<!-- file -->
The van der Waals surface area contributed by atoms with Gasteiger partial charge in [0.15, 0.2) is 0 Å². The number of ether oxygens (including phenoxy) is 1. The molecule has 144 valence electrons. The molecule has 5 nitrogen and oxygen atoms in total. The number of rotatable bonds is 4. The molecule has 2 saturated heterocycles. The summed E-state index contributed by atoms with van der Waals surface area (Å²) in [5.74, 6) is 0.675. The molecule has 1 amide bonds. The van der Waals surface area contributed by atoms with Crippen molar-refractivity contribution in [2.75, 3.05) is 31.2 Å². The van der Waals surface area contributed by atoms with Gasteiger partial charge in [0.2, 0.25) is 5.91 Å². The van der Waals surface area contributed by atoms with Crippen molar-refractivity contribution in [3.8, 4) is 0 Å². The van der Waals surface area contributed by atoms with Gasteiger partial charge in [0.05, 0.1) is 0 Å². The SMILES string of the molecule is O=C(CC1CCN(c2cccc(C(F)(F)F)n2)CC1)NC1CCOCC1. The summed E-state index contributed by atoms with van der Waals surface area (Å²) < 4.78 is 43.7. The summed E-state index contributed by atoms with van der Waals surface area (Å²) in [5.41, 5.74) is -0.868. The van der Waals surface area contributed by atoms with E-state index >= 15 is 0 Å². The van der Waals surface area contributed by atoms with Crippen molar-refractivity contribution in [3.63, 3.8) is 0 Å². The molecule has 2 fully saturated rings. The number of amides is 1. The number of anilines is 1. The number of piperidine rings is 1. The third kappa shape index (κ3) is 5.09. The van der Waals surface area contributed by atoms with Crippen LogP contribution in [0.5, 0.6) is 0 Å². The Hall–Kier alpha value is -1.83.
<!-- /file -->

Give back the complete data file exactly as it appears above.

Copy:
The van der Waals surface area contributed by atoms with Gasteiger partial charge in [0.15, 0.2) is 0 Å². The number of ether oxygens (including phenoxy) is 1. The molecule has 144 valence electrons. The molecule has 5 nitrogen and oxygen atoms in total. The number of rotatable bonds is 4. The molecule has 2 saturated heterocycles. The summed E-state index contributed by atoms with van der Waals surface area (Å²) in [5.74, 6) is 0.675. The molecule has 1 amide bonds. The van der Waals surface area contributed by atoms with Crippen molar-refractivity contribution in [2.75, 3.05) is 31.2 Å². The van der Waals surface area contributed by atoms with Gasteiger partial charge in [0.2, 0.25) is 5.91 Å². The van der Waals surface area contributed by atoms with Crippen molar-refractivity contribution in [3.8, 4) is 0 Å². The van der Waals surface area contributed by atoms with Gasteiger partial charge in [0.05, 0.1) is 0 Å². The SMILES string of the molecule is O=C(CC1CCN(c2cccc(C(F)(F)F)n2)CC1)NC1CCOCC1. The summed E-state index contributed by atoms with van der Waals surface area (Å²) < 4.78 is 43.7. The summed E-state index contributed by atoms with van der Waals surface area (Å²) in [5.41, 5.74) is -0.868. The van der Waals surface area contributed by atoms with E-state index >= 15 is 0 Å². The van der Waals surface area contributed by atoms with Crippen molar-refractivity contribution in [3.63, 3.8) is 0 Å². The molecule has 2 fully saturated rings. The number of amides is 1. The number of anilines is 1. The number of piperidine rings is 1. The third kappa shape index (κ3) is 5.09. The van der Waals surface area contributed by atoms with Crippen LogP contribution in [0.5, 0.6) is 0 Å². The Hall–Kier alpha value is -1.83.